Touring the hawker markets of South East Asia at the right time of year and you might be smacked in the face by the pungent scent of durian.
It’s a polarising smell, and this might be good or bad news depending on where you sit, but it’s coming to Melbourne. The Queen Victoria Market’s seasonal weekly Hawker 88 night market is welcoming a new stallholder this year, with durian trader Durasia supplying the stinky fruit for durian lovers to purchase alongside a plethora of snacks from other stalls, including noodles, curry plates, whole fried squid and dumplings. The market runs every Wednesday night to October 23 in sheds K-L at Melbourne's Queen Victoria Market.
Durasia will be bringing along the prized Malaysian variety, Musang king, which is so highly sought after in some countries it’s illegally smuggled in.
Luckily, Musang king durian can be imported into Australia, and after visiting a farm in Raub, Pahang, Durasia owner Mukhlis Rohaizak and his business partners decided to arrange their first shipment.
The shipload of durian arrived just in time to launch the Hawker 88 Night Market on Wednesday September 18 but it will be specially showcased this Wednesday night (September 25), when the market features the theme of Malaysian durian.
Alongside the durian stall and other market food and entertainment, there will be a durian eating competition taking place on the main stage at 8:45pm. Just in time for dessert.
“Our main market is Asians living in Australia who are already familiar with the unique taste of durians,” Rohaizak tells SBS Food. “Having said that, we are also trying hard to promote our durian to other demographics that simply haven’t had the chance to taste the delicious fruit.”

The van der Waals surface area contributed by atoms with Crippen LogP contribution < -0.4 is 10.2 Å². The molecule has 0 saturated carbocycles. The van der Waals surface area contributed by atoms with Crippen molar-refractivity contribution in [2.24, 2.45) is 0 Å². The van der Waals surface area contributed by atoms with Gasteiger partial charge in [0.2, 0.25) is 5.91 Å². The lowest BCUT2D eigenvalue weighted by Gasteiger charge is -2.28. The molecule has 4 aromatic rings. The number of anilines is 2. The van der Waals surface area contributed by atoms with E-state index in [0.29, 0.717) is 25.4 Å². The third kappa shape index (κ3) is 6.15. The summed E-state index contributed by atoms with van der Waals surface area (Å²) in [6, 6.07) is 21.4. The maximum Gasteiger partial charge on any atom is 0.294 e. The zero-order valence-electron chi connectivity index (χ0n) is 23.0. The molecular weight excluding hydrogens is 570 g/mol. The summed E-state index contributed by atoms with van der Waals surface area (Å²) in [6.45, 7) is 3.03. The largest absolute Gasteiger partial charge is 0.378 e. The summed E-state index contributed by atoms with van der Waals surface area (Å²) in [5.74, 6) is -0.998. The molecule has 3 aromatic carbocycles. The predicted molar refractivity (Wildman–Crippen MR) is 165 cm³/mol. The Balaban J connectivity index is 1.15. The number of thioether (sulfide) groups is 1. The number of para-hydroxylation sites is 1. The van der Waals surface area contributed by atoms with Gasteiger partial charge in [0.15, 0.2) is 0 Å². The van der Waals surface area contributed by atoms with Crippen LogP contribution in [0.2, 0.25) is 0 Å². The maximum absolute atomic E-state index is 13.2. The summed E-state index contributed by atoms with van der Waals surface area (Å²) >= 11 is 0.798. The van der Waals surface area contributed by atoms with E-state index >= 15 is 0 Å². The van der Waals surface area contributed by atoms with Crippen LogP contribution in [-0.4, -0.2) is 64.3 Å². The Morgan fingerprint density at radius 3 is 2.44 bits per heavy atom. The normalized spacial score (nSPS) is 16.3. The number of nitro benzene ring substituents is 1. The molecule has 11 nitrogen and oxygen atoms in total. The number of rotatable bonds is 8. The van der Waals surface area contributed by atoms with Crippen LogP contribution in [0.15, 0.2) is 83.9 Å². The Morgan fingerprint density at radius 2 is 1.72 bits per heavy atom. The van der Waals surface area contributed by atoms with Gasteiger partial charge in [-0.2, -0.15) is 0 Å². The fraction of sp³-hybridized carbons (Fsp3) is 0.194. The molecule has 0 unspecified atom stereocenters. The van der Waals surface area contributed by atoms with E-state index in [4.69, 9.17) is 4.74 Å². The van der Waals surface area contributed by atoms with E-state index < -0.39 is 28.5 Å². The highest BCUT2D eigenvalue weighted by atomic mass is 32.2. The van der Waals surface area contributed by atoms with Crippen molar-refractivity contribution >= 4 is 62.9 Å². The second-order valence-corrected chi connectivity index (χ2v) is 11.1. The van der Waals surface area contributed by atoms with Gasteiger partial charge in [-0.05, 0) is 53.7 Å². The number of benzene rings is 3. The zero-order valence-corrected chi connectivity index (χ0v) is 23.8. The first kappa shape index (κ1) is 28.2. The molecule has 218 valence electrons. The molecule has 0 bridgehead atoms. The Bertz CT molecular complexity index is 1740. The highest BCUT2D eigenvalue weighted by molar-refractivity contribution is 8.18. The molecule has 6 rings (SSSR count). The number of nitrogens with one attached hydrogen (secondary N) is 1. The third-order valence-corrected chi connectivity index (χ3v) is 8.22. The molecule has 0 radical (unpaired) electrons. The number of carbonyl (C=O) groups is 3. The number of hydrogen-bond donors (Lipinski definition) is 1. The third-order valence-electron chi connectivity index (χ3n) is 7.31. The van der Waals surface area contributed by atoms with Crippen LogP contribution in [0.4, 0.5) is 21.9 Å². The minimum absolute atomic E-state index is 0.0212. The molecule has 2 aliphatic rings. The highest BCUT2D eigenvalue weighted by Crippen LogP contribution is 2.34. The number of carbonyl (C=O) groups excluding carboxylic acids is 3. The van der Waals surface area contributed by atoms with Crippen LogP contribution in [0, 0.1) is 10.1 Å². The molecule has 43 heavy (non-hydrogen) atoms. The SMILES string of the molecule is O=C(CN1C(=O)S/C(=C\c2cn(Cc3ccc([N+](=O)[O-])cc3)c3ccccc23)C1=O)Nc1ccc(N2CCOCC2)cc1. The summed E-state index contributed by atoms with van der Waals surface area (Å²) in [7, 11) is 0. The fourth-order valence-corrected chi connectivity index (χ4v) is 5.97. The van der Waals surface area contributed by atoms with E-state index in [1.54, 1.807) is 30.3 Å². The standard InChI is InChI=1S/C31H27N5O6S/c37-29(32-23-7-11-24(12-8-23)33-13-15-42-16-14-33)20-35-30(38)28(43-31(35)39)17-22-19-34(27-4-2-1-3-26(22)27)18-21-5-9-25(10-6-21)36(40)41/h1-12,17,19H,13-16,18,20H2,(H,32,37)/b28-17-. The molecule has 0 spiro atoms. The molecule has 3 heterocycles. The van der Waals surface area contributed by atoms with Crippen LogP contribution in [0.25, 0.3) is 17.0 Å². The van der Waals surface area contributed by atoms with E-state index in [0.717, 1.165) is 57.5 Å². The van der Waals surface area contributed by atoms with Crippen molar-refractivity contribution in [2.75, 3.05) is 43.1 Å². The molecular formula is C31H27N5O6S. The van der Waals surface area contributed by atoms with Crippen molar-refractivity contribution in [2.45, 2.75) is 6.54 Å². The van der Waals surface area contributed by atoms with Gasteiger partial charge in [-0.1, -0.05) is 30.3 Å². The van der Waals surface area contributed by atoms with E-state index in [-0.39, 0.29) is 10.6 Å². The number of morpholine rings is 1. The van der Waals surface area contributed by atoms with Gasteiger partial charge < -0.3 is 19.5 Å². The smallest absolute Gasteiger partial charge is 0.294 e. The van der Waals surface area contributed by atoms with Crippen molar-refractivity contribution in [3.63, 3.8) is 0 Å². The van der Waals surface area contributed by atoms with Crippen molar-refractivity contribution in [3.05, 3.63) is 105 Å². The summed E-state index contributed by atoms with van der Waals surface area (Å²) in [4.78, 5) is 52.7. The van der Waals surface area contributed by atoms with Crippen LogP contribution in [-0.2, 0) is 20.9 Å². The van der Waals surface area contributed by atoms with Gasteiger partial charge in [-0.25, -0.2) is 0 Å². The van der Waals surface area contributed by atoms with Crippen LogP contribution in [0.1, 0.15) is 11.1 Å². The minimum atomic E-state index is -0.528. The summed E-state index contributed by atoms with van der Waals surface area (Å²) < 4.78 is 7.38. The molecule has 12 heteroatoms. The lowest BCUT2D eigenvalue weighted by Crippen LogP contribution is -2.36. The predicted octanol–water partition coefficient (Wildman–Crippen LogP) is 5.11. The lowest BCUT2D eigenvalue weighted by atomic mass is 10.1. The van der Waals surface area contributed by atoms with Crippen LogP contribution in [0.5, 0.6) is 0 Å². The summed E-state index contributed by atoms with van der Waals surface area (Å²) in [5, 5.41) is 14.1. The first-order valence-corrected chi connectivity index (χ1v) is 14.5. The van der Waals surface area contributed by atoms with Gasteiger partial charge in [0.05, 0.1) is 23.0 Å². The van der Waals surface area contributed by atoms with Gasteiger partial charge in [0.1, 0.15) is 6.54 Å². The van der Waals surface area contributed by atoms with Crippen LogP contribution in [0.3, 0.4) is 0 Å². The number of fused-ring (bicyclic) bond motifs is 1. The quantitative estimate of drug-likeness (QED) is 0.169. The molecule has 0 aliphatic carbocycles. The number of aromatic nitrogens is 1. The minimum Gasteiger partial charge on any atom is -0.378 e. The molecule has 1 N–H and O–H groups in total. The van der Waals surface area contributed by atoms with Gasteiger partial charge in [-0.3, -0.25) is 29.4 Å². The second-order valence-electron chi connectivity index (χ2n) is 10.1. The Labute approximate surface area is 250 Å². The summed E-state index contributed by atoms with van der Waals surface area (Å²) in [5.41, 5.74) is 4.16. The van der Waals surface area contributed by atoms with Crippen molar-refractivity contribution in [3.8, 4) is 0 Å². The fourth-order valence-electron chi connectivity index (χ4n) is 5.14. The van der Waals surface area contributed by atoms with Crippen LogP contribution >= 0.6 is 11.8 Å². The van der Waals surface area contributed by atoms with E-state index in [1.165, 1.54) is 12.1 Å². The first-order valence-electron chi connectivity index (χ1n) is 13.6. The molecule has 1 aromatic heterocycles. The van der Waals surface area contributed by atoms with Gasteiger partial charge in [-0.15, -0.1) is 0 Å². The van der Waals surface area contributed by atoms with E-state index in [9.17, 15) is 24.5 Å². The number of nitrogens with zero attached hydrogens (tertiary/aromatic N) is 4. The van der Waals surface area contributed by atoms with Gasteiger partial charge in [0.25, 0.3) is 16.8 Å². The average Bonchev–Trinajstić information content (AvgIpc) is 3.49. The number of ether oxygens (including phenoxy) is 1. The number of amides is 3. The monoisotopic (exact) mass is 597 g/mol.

“In South-East Asia, durians would be brought in on trucks and displayed on makeshift shelves to be sold on the side of the road. Customers can then choose their durian before it is weighed and cut open to be enjoyed on pop-up tables and chairs,” he explains.
At the Hawker 88 Night Market, Durasia will be replicating this same scenario and feeling by serving freshly cut and opened durians. Customers will be able to choose which fruit they wish to purchase for dining in or takeaway.
“We’ll be encouraging customers to eat using their hands, which is the traditional way of enjoying a durian,” says Rohaizak.
For eager beavers there will be a durian buffet session at every market until 23 October with multiple time slots. There will also be durian ice cream available at Durasia, which may be a more palatable entry-point for first timers.
Rohaizak says he is confident that once consumers try the Musang king they will be jumping the fence to taste more.
Even my wife, who doesn’t particularly fancy the fruit, gave the Musang king a try and suddenly found herself craving more!”
“Durians can be discouraging for anyone trying to have a first taste as they emit quite a powerful smell that indicates they are ready to be eaten,” he explains.
“Having said that, many people have become a ‘convert’ as soon as trying it; saying that nothing else tastes like it. This is especially the case with the Musang king. Even my wife, who doesn’t particularly fancy the fruit, gave the Musang king a try and suddenly found herself craving more!”